Emily Farrell, [in a Scholarly Kitchen post](https://scholarlykitchen.sspnet.org/2021/05/12/guest-post-scaffolding-a-shift-to-a-values-driven-open-books-ecosystem/):

> Monographs, by their nature as specialized texts, often see low usage. Scholarly publishers are aware that in order to support a diverse program of scholarship, it can be necessary to subsidize, in part, long-form works that have a narrow audience. Other, more equitable models are emerging to support open book publishing. There are fully open access presses, like [University College London Press](https://www.uclpress.co.uk/) and [Athabasca Press](https://www.aupress.ca/), that are thriving using an institutionally supported model to support mission-driven monographs publishing. There are increasing numbers of scholar-led and university owned publishers, many of which are open access. There are new cooperative models for books that, like [MIT's] [D2O](https://www.google.com/url?sa=t&rct=j&q=&esrc=s&source=web&cd=&cad=rja&uact=8&ved=2ahUKEwituYborMTwAhVIGVkFHUerC40QFjAAegQIBRAD&url=https%3A%2F%2Fmitpress.mit.edu%2Fblog%2Fmit-press-launches-direct-open&usg=AOvVaw1J11buuBBu9Jr36XPWOmiz), forge a more cooperative pathway for monographs. [Opening the Future](https://ceup.openingthefuture.net/), currently in implementation with Central European University Press, is another example of an approach that builds a community around scholarly books publishing. All of these models are looking towards more collaborative, equitable, and accessible ways to open books for authors and readers while maintaining financial sustainability.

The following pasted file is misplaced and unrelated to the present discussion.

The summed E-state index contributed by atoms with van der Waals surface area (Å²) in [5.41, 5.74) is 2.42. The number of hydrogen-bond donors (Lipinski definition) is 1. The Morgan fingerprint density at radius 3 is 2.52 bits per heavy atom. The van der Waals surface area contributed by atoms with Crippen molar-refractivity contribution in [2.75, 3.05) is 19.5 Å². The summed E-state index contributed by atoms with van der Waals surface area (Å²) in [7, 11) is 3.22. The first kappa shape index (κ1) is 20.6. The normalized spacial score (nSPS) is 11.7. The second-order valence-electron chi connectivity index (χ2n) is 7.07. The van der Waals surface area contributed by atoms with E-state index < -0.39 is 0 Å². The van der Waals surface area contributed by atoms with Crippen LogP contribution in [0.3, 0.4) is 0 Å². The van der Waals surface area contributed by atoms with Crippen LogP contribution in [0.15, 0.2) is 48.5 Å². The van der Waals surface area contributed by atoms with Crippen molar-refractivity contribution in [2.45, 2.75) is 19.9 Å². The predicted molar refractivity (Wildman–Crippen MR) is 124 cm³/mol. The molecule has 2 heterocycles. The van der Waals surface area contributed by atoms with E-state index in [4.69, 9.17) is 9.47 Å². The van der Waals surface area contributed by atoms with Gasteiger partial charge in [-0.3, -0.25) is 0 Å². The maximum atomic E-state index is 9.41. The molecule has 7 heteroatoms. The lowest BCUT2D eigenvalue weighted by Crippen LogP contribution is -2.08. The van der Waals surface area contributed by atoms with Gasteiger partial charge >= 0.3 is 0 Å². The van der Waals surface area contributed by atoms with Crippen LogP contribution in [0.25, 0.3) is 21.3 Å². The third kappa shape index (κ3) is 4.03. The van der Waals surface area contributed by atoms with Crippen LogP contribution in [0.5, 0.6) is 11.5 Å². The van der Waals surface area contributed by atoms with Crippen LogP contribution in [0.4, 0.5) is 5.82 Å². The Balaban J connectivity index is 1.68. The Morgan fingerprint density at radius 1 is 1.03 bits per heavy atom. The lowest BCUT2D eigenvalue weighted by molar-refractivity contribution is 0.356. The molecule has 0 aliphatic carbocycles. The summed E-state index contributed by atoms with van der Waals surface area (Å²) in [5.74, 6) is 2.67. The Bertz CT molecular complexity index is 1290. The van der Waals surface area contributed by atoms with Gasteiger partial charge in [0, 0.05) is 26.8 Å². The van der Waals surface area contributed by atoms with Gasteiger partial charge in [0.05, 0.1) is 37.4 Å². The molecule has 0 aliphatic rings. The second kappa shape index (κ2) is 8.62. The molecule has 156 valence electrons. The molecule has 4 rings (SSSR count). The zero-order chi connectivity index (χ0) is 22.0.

It's a good [piece](https://scholarlykitchen.sspnet.org/2021/05/12/guest-post-scaffolding-a-shift-to-a-values-driven-open-books-ecosystem/), but weirdly silent on the 800-pound rival to the surveyed models: the book processing charge (BPC). It's hard to argue for an alternative to the author-excluding BPC without confronting its existing foothold.